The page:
Monday, October 19, 2009

COS Cerasuolo di Vittoria

I’ve been considering a blog-name change to McDuff’s Food & Cool Climate Wine Trail. Whaddya think? Pretty ridiculous, if I do say so. But if you've been reading here for long, you'll have noticed my consumption of Loire wines outnumbers those from the Rhone and Languedoc by about 10:1. Likewise, in Italy wines from the north outweigh those from the south by damn near 10:none.

Once in a while, though, I do feel the urge to dive into warmer climes. A bottle of 1998 Château du Trignon Gigondas that I opened at a recent IDSK dinner was simply smashing. And here’s a note on something else I’ve wanted to try for an awfully long time.

Cerasuolo di Vittoria Classico, Azienda Agricola COS 2006
$30. 13% alcohol. Cork. Importer: Domaine Select Wine Estates, New York, NY.
A blend of 60% Nero d’Avola and 40% Frappato from the district of Vittoria on the southern edge of Sicily. Okay, I didn’t taste it blind… but this is unmistakably southern wine. I’d even go so far as to say it’s unmistakably southern Italian. Actually, on the nose this could quite easily pass for a feminine, elegant style of Chianti, full of dusty red cherry and tanned hide scents. The deep south comes through in the mouth. You can feel the sun and baked earth in the wine’s fruit approach – warm, supine, even slightly sweaty. The Frappato serves well here, lightening and brightening the usual dark, throaty attack of Nero d’Avola. Transparent, medium ruby and going slightly pale at the rim, the wine displays very fine acidity for a warm climate wine, coupled to an ever so gentle clamp of tannins on the rear palate. Lots of fresh earth and cherry fruit on the palate. On its second day, the wine showed less fruit exuberance but picked up even more elegance, showcased via a lean, pure, clean texture, along with high-toned aromas of mace, molasses and menthol. Quite mellow and very comforting.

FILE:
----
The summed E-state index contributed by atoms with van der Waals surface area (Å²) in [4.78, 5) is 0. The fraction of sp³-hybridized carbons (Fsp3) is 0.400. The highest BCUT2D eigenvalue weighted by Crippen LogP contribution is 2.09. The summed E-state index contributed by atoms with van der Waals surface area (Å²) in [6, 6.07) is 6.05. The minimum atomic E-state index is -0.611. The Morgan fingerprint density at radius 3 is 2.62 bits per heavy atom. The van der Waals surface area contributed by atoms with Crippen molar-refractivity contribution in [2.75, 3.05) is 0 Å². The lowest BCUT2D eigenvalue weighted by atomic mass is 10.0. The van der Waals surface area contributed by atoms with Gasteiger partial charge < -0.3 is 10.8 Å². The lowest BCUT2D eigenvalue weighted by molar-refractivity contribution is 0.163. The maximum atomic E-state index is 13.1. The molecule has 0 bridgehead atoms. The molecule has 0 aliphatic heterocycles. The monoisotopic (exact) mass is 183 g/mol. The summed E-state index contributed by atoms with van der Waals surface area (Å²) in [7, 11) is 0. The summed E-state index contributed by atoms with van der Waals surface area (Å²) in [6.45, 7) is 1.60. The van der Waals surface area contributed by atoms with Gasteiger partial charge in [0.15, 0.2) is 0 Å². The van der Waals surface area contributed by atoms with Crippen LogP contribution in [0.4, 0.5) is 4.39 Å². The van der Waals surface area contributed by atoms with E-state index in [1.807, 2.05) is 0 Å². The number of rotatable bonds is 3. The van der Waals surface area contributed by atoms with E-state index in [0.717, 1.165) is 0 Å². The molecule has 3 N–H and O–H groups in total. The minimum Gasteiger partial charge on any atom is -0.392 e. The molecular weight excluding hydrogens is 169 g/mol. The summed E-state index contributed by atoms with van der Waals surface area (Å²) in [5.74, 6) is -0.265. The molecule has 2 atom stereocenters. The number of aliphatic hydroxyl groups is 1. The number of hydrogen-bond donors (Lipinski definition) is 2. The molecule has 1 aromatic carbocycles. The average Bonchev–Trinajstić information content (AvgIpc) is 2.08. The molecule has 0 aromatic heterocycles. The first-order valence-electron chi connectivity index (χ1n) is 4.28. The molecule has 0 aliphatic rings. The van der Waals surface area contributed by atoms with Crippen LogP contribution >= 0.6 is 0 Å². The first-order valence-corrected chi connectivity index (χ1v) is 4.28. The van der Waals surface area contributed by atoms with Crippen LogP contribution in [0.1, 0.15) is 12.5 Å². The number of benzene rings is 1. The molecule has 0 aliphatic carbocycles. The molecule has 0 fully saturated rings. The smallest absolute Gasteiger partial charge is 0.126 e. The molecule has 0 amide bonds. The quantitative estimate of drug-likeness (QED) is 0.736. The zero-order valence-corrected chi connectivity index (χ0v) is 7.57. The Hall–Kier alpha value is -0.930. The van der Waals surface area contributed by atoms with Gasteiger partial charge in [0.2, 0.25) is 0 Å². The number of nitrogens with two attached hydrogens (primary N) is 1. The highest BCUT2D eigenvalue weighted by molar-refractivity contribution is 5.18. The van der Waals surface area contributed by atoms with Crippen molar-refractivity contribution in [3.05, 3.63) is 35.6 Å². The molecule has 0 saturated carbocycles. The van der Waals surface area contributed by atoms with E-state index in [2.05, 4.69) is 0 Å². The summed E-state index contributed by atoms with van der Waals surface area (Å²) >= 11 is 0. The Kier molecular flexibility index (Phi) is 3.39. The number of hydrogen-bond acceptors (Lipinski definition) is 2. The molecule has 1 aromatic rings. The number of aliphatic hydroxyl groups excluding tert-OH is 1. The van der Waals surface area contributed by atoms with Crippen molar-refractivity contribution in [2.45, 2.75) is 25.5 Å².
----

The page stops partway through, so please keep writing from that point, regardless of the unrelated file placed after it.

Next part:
If there’s anything lacking here, it’s the energy and crunch more commonly found in its natural counterparts from the northern territories. Here, that cool, snappy persona finds its contrast and complement in warmth, stasis and restfulness. If there’s any gripe, it’s with the price of admission. At $20, this would find a comfortable place in my regular rotation; at $30, however, it will remain more an occasional dalliance, a wine for those days when a needed burst of sunshine is long overdue.


Brooklynguy said...

I drank this wine once, under unusual circumstances. Some one brought this to my house for dinner and served it blind. There was one immediate problem - it was served next to a 1981 Lopez de Heredia Bosconia GR - and it had a hard time competing. We should have had it before the LdH. Even so, I liked the wine very much, although I had absolutely no idea what it was. I said to my friend who brought it, "This is not a wine from a place that I know well," and then guessed that it was Nebbiolo, young, from a spot outside of Barolo or something. I'd like to try it again, but I agree that there are many other $30 wines that I'd rather drink at this point.

Joe Manekin said...

I like the COS Cerasuolo di Vittoria a lot. For the price, though, I'm with you and Neil that there is a lot of other stuff to drink. In my mind Gulfi makes a delicious, quaffable, if less nuanced, rendition for $10-$12 less than COS (and Occhipinti, for that matter)

David McDuff said...

@BG -- Most wines would have trouble competing with a good, old bottle of Bosconia GR, Neil. It seems we're all in agreement on the COS QPR.

@JoeM -- I dig Occhipinti too, but struggle with the price just as here. Thanks for the tip on the Gulfi, which I've yet to try.

Ted said...

I had a bottle of their Cerasuolo that had been cellared a few years while staying at Agricola COS two summers ago. With the dinner they prepared and the setting, I could not complain.

David McDuff said...

@Ted -- I don't think I'd be complaining either, Ted. I've not been to Sicily (other than for a brief emergency landing in Palermo many, many years ago), but I've stayed on the property at wineries throughout Italy and France. There's really no better way to really get to know the wines and their place... aside from living and working there, of course.

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